Wednesday, April 10, 2013

Inside Anxiety

Anxiety and panic are inside jobs.

That's one reason why it's so hard for someone who hasn't experienced them to understand what they are like.

In the past few days, I've had the opportunity to try to explain what they feel like to friends and family who have loved ones who suffer from anxiety and panic. If there is any good that can come out of my experience, perhaps being able to share the "inside" information is it.

Imagine sitting in your favorite chair, with your favorite beverage at hand. (Island Coconut Coffee with real cream.) The sun is splashed across the floor and the cat is basking in the warmth. You aren't awaiting a medical diagnosis.  No debt collectors are banging at the door.  You aren't facing foreclosure or starvation. No one is dying right this second.  All in all, things are pretty okay.  If anyone were to look at you, you'd look downright peaceful and content.

On the outside.

Inside it's a different story.

Let's start with the heart. It's probably racing, as fast as if you had just run around the block. It might even feel like it's skipping a beat now and then. But that's nothing compared to the stomach. It's in literal knots, twisting and churning, with surges of nausea. It feels like coming down with the flu. Only you aren't.  Then the breath. You feel like you are suffocating, like nothing short of great gasping gulps will bring in enough oxygen. Yet you know if you give in, you'll hyperventilate and feel even worse than you do right now, so you try to breath as slowly and steadily as you can...all the while feeling like you are suffocating.

That's just the tip of the physical feelings. You might add feeling faint, dizzy, shaky, trembling, too restless for words--or conversely, absolutely frozen in place unable to move. All the while, sitting in your favorite chair, watching the cat stretch in the sunshine, looking peaceful and calm.

Mentally it's even worse.There is a sensation of impending disaster and complete doom. You might have enough money in the bank to pay your bills this week, but your mind looks ahead to next Christmas and goes hysterical about how you are going to pay to travel to be with the family if they invite you again. Not to mention how you are going to pay the taxes next April. If you can slow down those thoughts, others catapult in. What if your mammogram, which is scheduled in six months, comes back with a problem like it did a year ago even though it turned out to be fine and you didn't have cancer? What if, when you decide you want to sell your house, you have to repaint it all and how will you find a reliable painter who won't overcharge? And what if the jar of jam that is in the refrigerator has gone bad and you'll get food poisoning because you had it on your toast this morning? And what if you are out of work next year? How will you pay your bills? And how will you pay the taxes in April!!!! Especially if the family wants you to visit at Christmas.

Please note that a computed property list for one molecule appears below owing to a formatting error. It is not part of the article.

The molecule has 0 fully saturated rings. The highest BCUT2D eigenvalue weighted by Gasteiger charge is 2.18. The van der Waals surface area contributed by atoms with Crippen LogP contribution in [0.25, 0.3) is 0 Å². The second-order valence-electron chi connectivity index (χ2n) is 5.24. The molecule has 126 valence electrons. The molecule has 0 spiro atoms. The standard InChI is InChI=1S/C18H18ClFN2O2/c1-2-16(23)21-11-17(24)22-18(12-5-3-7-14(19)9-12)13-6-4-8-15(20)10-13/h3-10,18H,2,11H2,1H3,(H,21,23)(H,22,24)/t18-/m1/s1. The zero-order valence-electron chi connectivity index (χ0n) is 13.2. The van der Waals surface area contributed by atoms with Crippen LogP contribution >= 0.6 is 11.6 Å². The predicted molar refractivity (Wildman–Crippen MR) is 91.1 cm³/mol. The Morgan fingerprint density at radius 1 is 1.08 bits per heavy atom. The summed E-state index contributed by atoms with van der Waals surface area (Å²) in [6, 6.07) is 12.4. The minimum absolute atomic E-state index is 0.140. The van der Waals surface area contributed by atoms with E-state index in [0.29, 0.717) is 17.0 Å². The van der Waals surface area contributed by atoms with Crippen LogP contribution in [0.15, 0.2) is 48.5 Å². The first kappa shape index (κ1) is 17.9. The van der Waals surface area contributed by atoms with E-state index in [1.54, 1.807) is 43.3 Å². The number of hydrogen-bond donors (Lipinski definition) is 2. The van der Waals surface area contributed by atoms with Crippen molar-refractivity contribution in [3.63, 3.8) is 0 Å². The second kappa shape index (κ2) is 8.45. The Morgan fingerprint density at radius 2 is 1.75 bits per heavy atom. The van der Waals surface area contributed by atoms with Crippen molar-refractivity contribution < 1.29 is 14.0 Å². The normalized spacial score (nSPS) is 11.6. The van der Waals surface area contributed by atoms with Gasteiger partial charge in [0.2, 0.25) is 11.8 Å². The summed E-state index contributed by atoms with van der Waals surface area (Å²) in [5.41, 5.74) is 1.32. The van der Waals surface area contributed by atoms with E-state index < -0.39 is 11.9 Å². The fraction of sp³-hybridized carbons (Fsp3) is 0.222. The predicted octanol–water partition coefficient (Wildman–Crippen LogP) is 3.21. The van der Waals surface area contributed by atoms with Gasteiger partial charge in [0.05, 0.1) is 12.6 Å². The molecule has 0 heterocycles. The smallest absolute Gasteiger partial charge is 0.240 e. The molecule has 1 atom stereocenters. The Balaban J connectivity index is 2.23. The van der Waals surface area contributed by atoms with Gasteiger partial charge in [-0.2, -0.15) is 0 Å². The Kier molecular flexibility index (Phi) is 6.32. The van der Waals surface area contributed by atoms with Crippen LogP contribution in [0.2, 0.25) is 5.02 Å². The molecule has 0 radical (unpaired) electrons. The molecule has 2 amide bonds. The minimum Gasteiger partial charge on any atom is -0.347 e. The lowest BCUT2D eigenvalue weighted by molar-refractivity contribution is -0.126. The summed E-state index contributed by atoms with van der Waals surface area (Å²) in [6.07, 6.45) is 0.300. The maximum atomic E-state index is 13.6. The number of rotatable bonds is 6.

Inside, it's as if your body and mind have become a blender of terror, the physical contributing to the mental and the mental to the physical, all shredded and whirled into fear soup.

Well-intended family and friends try to reason with you...if you risk enough to share what's going telling you that Christmas is more than nine months away and it's not even tax day this year, much less next year, and you aren't planning on selling anytime soon and jam has too much sugar to go bad and no one knows for sure if they will have a job next year.

It doesn't help. You know these things intellectually and if logic were enough to banish anxiety and panic, no one would suffer from them.

Sometimes people who are frustrated because anxiety and panic don't make logical sense and tell you to just get over it. If it were that easy, you'd do it because you would like nothing more than to be freed from these mental and physical sensations.

Others suggest that you take medications and even if you are taking what your doctor has prescribed, you know that the only way to be totally free of the feelings is to be drugged into oblivion and you can't or won't live that way. Not to mention that the mind is the most powerful force on earth and a panic-striken mind can override all but the strongest of drugs.

There probably are some moments when the panic lifts. Maybe it's first thing in the morning, when you wake and think, "Oh, it's gone for good!" Or perhaps it's at night, when you fall into bed, praying that when you wake it won't be brooding on your pillow waiting for consciousness to break through. In those times, when the physical and mental torture wanes, you hope that perhaps today will mark the end or at least the beginning of the end. When it doesn't, the disappointment is almost too much to bear. You understand why some people think that suicide is the only way to be released from the unrelenting grasp of fear and panic because you don't know if you can stand to be disappointed one more time.